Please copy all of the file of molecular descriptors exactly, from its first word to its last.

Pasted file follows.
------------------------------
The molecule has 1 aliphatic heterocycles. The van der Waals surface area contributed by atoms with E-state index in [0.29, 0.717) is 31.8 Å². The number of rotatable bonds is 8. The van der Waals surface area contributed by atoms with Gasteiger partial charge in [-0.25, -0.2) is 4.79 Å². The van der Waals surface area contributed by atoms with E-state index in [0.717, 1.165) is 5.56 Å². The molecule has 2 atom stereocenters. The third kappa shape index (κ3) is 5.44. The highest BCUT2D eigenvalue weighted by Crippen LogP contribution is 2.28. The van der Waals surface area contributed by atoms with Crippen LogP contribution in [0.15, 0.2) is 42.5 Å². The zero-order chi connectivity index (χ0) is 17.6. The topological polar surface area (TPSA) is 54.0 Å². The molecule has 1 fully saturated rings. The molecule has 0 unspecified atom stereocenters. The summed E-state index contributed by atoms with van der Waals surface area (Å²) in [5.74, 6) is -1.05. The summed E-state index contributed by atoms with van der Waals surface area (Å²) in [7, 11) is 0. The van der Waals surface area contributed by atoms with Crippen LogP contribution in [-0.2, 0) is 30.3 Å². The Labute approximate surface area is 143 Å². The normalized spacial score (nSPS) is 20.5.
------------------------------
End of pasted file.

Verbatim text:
The molecule has 1 aliphatic heterocycles. The van der Waals surface area contributed by atoms with E-state index in [0.29, 0.717) is 31.8 Å². The number of rotatable bonds is 8. The van der Waals surface area contributed by atoms with Gasteiger partial charge in [-0.25, -0.2) is 4.79 Å². The van der Waals surface area contributed by atoms with E-state index in [0.717, 1.165) is 5.56 Å². The molecule has 2 atom stereocenters. The third kappa shape index (κ3) is 5.44. The highest BCUT2D eigenvalue weighted by Crippen LogP contribution is 2.28. The van der Waals surface area contributed by atoms with Crippen LogP contribution in [0.15, 0.2) is 42.5 Å². The zero-order chi connectivity index (χ0) is 17.6. The topological polar surface area (TPSA) is 54.0 Å². The molecule has 1 fully saturated rings. The molecule has 0 unspecified atom stereocenters. The summed E-state index contributed by atoms with van der Waals surface area (Å²) in [5.74, 6) is -1.05. The summed E-state index contributed by atoms with van der Waals surface area (Å²) in [7, 11) is 0. The van der Waals surface area contributed by atoms with Crippen LogP contribution in [-0.2, 0) is 30.3 Å². The Labute approximate surface area is 143 Å². The normalized spacial score (nSPS) is 20.5.